Khutughtu Khan Kusala
Khutughtu Khan (Chinese: 忽都篤汗; Mongolian: Хутагт хаан, Hutagt haan, Qutuγtu qaγan), born Kuśala (Chinese: 和世剌; Mongolian: Хүслэн Höslen), also known by the temple name Mingzong (Emperor Mingzong of Yuan, Chinese: 元明宗; December 22, 1300 – August 30, 1329), was a son of Khayishan who seized the throne of the Yuan dynasty of China in 1329, but died soon after. Apart from the Emperor of China, he is considered as the 13th Great Khan of the Mongol Empire, although it was only nominal due to the division of the empire.
|Khutughtu Khan Kusala|
Emperor Mingzong of Yuan
|13th Khagan of the Mongol Empire|
(Nominal due to the empire's division)
Emperor of China
|Emperor of the Yuan dynasty|
|Reign||February 27, 1329 – August 30, 1329|
|Coronation||February 27, 1329|
|Predecessor||Jayaatu Khan Tugh Temür|
|Successor||Jayaatu Khan Tugh Temür|
|Born||December 22, 1300|
|Died||September 30, 1329 (aged 28)|
Onggachatu, Inner Mongolia, Yuan China
Mailaiti of Karluks
Early life and exileEdit
He was the eldest son of Khayishan (Külüg Khan or Emperor Wuzong) and a Mongol-Ikhires woman. Since the Khayishan administration was founded on the unstable balance between Khayishan, his younger brother Ayurbarwada and their mother Dagi of the Khunggirad clan, Khayishan appointed Ayurbarwada as Crown Prince on the condition that he would pass the status to Kuśala after succession.
However, after Khayishan's death Ayurbarwada succeeded to the throne in 1311. In 1320, Dagi, Temüder and other members of the Khunggirad faction installed Ayurbarwada's son Shidebala as the new ruler instead of Kuśala, because his mother came from the Ikhires clan, not the Khunggirad clan.
To ensure Shidebala's succession, Kuśala was rewarded with the title of king of Chou and relegated to Yunnan in 1316; but fled to Esen Bukha-ruled Chagatai Khanate in Central Asia, as a pro-Khayishan official advised, after a failed revolt in Shaanxi. When the Chagatayid Khan Esen bukha heard that Kuśala was living near his realm, he came to greet him. After that, Kusala was backed by the Chagatayid princes. While in exile in Central Asia, he married Mailaiti, a daughter of Temuder of the Qarluq.
Brief accession and sudden deathEdit
Although the rival faction was purged by Yesün Temür Khan (Emperor Taiding) when Shidibala Khan (Emperor Yingzong) was assassinated, he remained in Central Asia. He extended his influence in his stronghold, which was located to the west of Altai Mountains.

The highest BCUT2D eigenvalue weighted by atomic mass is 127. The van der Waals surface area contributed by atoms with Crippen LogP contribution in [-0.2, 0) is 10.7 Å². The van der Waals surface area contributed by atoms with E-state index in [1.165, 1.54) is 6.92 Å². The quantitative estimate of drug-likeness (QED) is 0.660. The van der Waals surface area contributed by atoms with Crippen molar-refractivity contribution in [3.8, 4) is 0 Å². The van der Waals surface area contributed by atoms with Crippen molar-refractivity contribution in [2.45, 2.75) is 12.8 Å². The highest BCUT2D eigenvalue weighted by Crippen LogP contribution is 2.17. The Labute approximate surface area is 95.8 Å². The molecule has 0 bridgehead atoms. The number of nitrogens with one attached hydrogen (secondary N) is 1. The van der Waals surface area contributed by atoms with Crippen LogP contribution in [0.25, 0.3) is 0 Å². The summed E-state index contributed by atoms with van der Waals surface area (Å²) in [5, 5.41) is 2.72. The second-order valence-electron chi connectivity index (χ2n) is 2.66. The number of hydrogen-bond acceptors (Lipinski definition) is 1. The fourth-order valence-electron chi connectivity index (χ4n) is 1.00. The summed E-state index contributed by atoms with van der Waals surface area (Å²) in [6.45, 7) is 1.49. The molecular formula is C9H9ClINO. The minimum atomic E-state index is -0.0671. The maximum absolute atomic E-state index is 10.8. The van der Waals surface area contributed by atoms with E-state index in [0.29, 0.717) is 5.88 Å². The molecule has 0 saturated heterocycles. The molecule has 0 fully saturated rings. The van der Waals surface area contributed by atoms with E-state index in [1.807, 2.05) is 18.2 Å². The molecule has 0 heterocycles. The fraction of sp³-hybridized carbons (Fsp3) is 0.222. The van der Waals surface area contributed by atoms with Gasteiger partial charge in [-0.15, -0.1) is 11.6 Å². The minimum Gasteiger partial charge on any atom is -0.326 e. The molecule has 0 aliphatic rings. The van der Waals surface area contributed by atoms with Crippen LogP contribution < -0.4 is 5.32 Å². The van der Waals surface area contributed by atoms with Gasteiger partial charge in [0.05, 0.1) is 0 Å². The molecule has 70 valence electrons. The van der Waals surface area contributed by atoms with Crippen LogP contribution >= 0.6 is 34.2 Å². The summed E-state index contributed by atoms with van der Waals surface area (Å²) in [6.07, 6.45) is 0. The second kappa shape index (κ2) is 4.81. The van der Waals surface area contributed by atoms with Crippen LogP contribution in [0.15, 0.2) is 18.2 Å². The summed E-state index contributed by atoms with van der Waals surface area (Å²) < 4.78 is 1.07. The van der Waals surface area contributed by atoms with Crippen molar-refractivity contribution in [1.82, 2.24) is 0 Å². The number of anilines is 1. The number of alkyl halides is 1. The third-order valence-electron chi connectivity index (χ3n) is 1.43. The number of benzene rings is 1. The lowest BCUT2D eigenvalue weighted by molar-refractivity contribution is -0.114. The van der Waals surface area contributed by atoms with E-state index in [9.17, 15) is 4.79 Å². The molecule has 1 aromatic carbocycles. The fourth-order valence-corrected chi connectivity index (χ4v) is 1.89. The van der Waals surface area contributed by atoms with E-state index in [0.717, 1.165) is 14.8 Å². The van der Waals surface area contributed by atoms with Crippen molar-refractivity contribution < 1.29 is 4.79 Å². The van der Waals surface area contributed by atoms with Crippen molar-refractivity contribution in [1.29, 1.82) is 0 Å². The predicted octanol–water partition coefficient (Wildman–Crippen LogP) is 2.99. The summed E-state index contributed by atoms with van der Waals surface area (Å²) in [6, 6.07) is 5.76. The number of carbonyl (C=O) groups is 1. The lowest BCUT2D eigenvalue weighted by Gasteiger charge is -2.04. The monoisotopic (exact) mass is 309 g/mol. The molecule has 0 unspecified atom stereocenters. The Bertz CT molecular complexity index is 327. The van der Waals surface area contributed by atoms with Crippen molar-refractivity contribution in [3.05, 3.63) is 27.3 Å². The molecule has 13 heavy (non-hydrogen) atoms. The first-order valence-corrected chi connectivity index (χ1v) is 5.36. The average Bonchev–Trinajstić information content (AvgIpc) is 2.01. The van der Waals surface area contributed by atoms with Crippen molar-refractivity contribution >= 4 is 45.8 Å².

In 1328, when Yesün Temür Khan died, a civil war known as the War of the Two Capitals erupted between Shangdu-based Ragibagh and Dadu-based Tugh Temür. The former was a son of Yesün Temür and was backed up the former Yesün Temür administration led by Dawlat Shah, and the latter was Kuśala's younger brother who was supported by the former Khayishan faction led by the Qipchaq commander El Temür and the Merkit commander Bayan, a governor in Henan. This ended in the victory of Tugh Temür since he secured support from most of the princes, aristocrats and warlords in the south of the Gobi Desert. Tugh Temür summoned his brother to come to Dadu.
At the same time, Kuśala, with support from the Chaghadayid leaders Eljigidey and Duwa Temür, entered Mongolia from the Tarbagatai region (in the Khangai Mountains). He also got support from princes and generals of Mongolia, and with overwhelming military power in the background, put pressure on Tugh Temür, who had already ascended the throne. Kuśala enthroned himself on February 27, 1329, north of Karakorum.
Tugh Temür abdicated on April 3 the same year, and a month later El Temür brought the imperial seal to Kuśala in Mongolia, announcing Dadu's intent to welcome him. Kuśala responded by making Tugh Temür his heir apparent on May 15. Kuśala had proceeded to appoint his own loyal followers to important posts in the Secretariat, the Bureau of Military Affairs, and the Censorate.
Taking 1,800 men with him, Kuśala set out for Dadu. On August 26, he met with Tugh Temür in Ongghuchad (Onggachatu), where Tugh Temur had built the city of Zhongdu. He suddenly died only 4 days after a banquet with Tugh Temür. The Yuan shi states that the luckless Kuśala Khan died of violence. It seems that Kuśala was poisoned by El Temür, who feared losing power to princes and officers of the Chagatai Khanate and Mongolia, who followed Kuśala. Tugh Temür was restored to the throne on September 8.
Khutughtu Khan had two wives who were Mailaiti, a descendant of the famous Qarluq chief, Arslan, who submitted to Genghis Khan and Babusha of the Naiman. They gave birth to two Mongol emperors, including Toghon Temür, the last Mongolian emperor who ruled China.
- Külüg, Wuzong (武宗 曲律汗; 4 August 1281 – 27 January 1311)
- Concubine Shoutong (寿童妃子)
- Wives and children:
- Mailaiti (迈来迪; 1290's – 1320)
- Toghon Temür, Huizong (惠宗 妥懽帖睦爾; 25 May 1320 – 23 May 1370), first son
- Anchuhan (按出罕)
- Yuelusha (月魯沙)
- Princess Changguo (昌国公主)
- Buyanhuludou (不顏忽鲁都)
- Yesu (野蘇)
- Tuohusi (脫忽思)
- Babusha (八不沙; d. 1330)
- Rinchinbal, Ningzong (寧宗 懿璘质班; 1 May 1326 – 14 December 1332), second son
- Princess Minghui Zhenyi (明慧貞懿公主), personal name Budaxini (不答昔你)
- Mailaiti (迈来迪; 1290's – 1320)
- Ч.Далай – Монголын түүх 1260–1388
- Д.Цэен-Ойдов – Чингис богдоос Лигдэн хутагт хүртэл монголын хаад
- Herbert Franke, Denis Twitchett, John King Fairbank-The Cambridge History of China: Alien regimes and border states, 907–1368, p. 545.
- Herbert Franke, Denis Twitchett, John King Fairbank-The Cambridge History of China: Alien regimes and border states, 907–1368, p. 542.
- Yuan shi, 33. p. 694.
- Andreas Radbruch-Flow cytometry and cell sorting, p. 1290.
- Hsiao Kung-chin-Lun Yuan tai huang wei chi cheng wen ti, p. 33.
- Yuan shi, 31. p. 700.
- Yuan shi, 31. p. 701.
- Fujishima Tateki-Gen no Minso no shogai, p. 22.